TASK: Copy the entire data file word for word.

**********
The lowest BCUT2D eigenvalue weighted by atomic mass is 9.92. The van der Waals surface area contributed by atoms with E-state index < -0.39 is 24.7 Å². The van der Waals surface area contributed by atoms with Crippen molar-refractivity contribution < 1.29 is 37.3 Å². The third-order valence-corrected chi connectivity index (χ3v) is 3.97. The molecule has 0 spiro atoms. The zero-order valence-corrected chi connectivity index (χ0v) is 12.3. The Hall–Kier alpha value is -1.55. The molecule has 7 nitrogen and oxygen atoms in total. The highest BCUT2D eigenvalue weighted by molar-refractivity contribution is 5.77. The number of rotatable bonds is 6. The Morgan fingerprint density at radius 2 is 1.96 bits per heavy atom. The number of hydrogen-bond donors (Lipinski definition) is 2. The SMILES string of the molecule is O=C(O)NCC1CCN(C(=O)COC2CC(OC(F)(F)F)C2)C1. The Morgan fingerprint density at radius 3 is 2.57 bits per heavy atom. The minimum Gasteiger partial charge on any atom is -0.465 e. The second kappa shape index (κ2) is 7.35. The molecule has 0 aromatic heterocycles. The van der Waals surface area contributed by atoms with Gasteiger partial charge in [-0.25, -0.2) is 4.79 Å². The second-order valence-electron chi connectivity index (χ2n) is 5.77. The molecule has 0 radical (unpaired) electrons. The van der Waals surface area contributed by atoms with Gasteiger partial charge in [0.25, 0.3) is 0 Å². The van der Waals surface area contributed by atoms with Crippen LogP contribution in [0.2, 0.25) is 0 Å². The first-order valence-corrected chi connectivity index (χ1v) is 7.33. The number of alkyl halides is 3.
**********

The lowest BCUT2D eigenvalue weighted by atomic mass is 9.92. The van der Waals surface area contributed by atoms with E-state index < -0.39 is 24.7 Å². The van der Waals surface area contributed by atoms with Crippen molar-refractivity contribution < 1.29 is 37.3 Å². The third-order valence-corrected chi connectivity index (χ3v) is 3.97. The molecule has 0 spiro atoms. The zero-order valence-corrected chi connectivity index (χ0v) is 12.3. The Hall–Kier alpha value is -1.55. The molecule has 7 nitrogen and oxygen atoms in total. The highest BCUT2D eigenvalue weighted by molar-refractivity contribution is 5.77. The number of rotatable bonds is 6. The Morgan fingerprint density at radius 2 is 1.96 bits per heavy atom. The number of hydrogen-bond donors (Lipinski definition) is 2. The SMILES string of the molecule is O=C(O)NCC1CCN(C(=O)COC2CC(OC(F)(F)F)C2)C1. The Morgan fingerprint density at radius 3 is 2.57 bits per heavy atom. The minimum Gasteiger partial charge on any atom is -0.465 e. The second kappa shape index (κ2) is 7.35. The molecule has 0 aromatic heterocycles. The van der Waals surface area contributed by atoms with Gasteiger partial charge in [-0.25, -0.2) is 4.79 Å². The second-order valence-electron chi connectivity index (χ2n) is 5.77. The molecule has 0 radical (unpaired) electrons. The van der Waals surface area contributed by atoms with Gasteiger partial charge in [0.25, 0.3) is 0 Å². The van der Waals surface area contributed by atoms with Crippen LogP contribution in [0.2, 0.25) is 0 Å². The first-order valence-corrected chi connectivity index (χ1v) is 7.33. The number of alkyl halides is 3.